Academic journal article New Zealand Journal of Psychology

Incidence of Bullying and Victimisation among Adolescents in New Zealand

Academic journal article New Zealand Journal of Psychology

Incidence of Bullying and Victimisation among Adolescents in New Zealand

Article excerpt

Bullying and victimisation are highly prevalent among young people, and both bullies and victims exhibit negative outcomes (Stassen Berger, 2007). Adolescents are greatly involved in bullying and experience particularly adverse outcomes in comparison with children (Kim & Leventhal, 2008; Simon-Davies, 2011). Furthermore bullying phenomena are under-researched in New Zealand samples. This paper aims to describe the nature of bullying and victimisation in a large sample of New Zealand adolescents and compare the findings to results from international samples. Four types of bullying will be assessed: traditional bullying inside the school, traditional bullying outside the school, cyber bullying via text message and cyber bullying via the internet. The same four types of victimisation will also be assessed.

An indication of the world-wide prevalence of bullying and victimisation can be drawn from a number of large community-based studies. For example, Craig et al. (2009) used the Health Behaviour in School-aged Children (HBSC) survey to measure self-reported bullying and victimisation in children aged 11, 13 and 15 years in 40 countries worldwide (N = 202,056). New Zealand did not take part in this survey. Respondents were asked how often they had bullied others or had been bullied by others in the past two months. Response options included 'never', 'once or twice', '2 or 3 times a month', 'about once a week', or 'several times a week'. Those who reported being bullied at least '2 or 3 times a month' and did not report bullying others at least '2 or 3 times a month' were considered victims. Those who reported bullying others at least '2 or 3 times a month' and did not report being victimized by others at least '2 or 3 times a month' were considered bullied. If individuals reported being both bullied and victimised '2 or 3 times a month' or more they were classified as bully/victims. Collectively, 10.7 % of the sample reported bullying others, 12.6 % were victims and 3.6 % were bully/victims. The prevalence of being involved in bullying (as a bully, victim or bully/victim) varied greatly between the countries surveyed with estimates ranging from 8.6% to 45.2% in boys, and 4.8% to 35.8% in girls (Craig et al., 2009). The lowest rates of involvement in bullying for both boys and girls were reported from Sweden, and the highest rates of involvement for both boys and girls were reported from Lithuania (Craig et al., 2009).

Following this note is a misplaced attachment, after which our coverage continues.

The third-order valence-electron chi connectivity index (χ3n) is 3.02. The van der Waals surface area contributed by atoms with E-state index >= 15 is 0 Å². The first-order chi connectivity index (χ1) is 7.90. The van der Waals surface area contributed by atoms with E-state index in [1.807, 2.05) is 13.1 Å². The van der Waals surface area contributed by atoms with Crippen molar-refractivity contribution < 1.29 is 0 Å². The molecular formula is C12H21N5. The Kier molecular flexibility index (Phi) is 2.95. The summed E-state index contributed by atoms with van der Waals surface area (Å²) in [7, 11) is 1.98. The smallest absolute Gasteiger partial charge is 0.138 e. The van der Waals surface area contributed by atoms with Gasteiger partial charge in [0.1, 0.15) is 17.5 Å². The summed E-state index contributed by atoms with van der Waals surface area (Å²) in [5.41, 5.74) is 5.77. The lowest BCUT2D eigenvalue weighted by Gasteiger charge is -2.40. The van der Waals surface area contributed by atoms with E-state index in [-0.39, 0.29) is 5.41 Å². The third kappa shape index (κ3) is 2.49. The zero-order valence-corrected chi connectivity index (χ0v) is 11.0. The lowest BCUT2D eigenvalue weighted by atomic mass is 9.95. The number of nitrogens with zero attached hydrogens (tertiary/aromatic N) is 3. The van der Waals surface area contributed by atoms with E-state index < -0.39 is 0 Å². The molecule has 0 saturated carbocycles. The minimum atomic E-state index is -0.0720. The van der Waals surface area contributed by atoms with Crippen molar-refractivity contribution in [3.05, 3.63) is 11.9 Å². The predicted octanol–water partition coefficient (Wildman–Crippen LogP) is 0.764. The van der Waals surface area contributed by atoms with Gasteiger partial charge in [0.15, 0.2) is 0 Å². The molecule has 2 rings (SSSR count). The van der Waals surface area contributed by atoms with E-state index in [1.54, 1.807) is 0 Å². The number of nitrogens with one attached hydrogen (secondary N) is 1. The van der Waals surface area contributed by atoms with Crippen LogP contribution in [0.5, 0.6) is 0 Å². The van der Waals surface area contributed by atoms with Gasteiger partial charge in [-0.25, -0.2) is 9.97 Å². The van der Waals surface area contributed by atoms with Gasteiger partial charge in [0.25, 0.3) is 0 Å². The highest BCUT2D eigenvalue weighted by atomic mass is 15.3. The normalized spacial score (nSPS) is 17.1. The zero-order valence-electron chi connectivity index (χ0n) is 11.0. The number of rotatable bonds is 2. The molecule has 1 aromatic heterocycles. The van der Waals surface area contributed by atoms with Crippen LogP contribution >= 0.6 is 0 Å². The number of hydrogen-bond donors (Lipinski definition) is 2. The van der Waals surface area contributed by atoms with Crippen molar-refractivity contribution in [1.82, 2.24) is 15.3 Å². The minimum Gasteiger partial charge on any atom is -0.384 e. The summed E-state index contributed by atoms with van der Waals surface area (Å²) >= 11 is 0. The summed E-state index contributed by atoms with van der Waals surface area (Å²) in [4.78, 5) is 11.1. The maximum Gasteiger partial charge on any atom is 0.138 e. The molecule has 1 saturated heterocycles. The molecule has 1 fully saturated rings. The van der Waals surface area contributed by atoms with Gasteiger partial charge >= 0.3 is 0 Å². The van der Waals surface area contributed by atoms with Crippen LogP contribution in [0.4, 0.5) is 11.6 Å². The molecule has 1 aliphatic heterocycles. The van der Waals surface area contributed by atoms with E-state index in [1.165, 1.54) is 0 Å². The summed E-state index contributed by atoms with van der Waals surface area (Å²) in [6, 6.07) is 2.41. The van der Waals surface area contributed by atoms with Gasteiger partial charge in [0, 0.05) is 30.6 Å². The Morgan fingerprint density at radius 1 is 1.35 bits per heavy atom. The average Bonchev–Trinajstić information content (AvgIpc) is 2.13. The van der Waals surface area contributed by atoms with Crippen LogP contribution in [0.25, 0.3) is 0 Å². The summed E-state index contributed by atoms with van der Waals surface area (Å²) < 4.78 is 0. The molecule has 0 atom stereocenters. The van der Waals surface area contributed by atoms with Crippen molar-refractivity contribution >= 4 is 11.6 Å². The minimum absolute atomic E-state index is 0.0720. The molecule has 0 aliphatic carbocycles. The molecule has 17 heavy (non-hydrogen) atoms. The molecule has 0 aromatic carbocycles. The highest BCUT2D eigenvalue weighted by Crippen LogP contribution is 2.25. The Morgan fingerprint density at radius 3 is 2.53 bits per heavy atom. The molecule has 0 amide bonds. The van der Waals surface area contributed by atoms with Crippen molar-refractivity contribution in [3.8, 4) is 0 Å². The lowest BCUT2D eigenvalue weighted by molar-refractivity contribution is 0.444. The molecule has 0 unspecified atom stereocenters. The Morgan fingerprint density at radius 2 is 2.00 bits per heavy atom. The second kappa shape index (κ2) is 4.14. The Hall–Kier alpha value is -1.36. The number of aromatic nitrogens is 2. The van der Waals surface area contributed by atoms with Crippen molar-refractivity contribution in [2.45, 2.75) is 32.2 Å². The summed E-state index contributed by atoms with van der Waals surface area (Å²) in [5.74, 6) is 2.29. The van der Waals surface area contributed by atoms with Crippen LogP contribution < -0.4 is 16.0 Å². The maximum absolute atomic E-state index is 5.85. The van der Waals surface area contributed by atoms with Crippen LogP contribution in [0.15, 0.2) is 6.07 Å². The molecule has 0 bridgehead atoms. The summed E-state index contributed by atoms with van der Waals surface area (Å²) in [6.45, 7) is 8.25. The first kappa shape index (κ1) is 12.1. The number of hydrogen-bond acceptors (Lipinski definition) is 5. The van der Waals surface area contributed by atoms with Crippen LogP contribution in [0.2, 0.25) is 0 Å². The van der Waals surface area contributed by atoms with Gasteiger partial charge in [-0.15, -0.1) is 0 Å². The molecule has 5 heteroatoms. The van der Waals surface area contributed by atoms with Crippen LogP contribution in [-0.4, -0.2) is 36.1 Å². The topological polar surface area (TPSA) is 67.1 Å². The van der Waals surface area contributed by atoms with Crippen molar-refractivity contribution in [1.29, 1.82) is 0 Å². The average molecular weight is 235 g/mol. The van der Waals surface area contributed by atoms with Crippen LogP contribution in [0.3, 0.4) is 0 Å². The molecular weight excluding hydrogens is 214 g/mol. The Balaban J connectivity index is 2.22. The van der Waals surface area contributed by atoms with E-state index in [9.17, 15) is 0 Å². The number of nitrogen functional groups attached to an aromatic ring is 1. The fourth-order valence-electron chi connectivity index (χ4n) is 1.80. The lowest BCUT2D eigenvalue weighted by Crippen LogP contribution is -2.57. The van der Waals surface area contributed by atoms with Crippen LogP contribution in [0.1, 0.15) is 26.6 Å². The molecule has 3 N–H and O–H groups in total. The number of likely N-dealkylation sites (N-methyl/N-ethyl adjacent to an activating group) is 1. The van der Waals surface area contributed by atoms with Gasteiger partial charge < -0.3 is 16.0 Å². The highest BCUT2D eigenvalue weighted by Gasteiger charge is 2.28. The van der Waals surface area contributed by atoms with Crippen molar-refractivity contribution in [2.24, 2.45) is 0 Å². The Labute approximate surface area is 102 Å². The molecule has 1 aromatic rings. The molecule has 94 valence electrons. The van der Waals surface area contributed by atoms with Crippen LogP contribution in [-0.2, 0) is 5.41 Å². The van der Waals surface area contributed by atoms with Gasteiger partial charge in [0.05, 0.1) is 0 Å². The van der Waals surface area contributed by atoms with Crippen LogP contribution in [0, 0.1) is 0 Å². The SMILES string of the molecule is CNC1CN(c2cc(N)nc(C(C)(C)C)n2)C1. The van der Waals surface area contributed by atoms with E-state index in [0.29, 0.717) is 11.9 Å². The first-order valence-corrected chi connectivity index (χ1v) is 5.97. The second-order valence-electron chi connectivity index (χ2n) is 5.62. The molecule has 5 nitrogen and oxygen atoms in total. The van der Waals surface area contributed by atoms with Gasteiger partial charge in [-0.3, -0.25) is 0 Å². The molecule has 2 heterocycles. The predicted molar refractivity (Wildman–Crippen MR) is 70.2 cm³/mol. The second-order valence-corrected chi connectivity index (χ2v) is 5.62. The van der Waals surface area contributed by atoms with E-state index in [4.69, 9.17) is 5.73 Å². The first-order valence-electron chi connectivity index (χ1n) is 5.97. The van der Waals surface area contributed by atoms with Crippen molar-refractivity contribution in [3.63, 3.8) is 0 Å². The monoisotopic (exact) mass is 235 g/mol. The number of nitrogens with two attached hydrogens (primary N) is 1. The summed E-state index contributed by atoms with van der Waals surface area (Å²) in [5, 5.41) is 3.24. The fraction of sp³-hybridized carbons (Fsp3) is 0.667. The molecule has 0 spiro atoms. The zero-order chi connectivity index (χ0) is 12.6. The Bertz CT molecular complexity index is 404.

Prevalence data based on large samples of school students have reported consistent rates of bullying and victimisation, despite the use of different response options. Nansel, Overpeck, Pilla, Ruan, Simons-Morton & Scheidt (2001) surveyed 11-16 year old students in the US (N=15,686) and found that in the past school term 8.8% of students reporting bullying others at least 'once a week', 10.6% reported bullying others 'sometimes' and 25% reported bullying others 'once or twice'. In terms of victimisation, 8.4% of students reported being victimised at least 'once a week', 8.5% reported being bullied by others 'sometimes' and 24.2% reported being bullied by others 'once or twice'. Fleming and Jacobsen (2009) used the Global School-based Student Health Survey (GSHS) to explore the prevalence of victimization of 13-15 year olds from 19 low-middle income countries (N=104,614). They found that 34.2% of respondents reported being victimised on at least one day in the past month. Of that group, 55.6% had been victimized 1 or 2 days and 19.7% had been victimised 3-5 days in the past month. Similar results were found in Venezuela with 37.0% of males and 27.0% of female adolescents reported having been the victims of bullying at least once within the past 30 days (Muula, Herring, Siziya & Rudatsikira, 2009).

When broader definitions are used, prevalence rates are higher. For example, in a sample of 25 schools from around the UK that included 4700 children, 75% reported being victims of bullying at some stage during the school year (Glover, Gough, Johnson, & Cartwright, 2000). …

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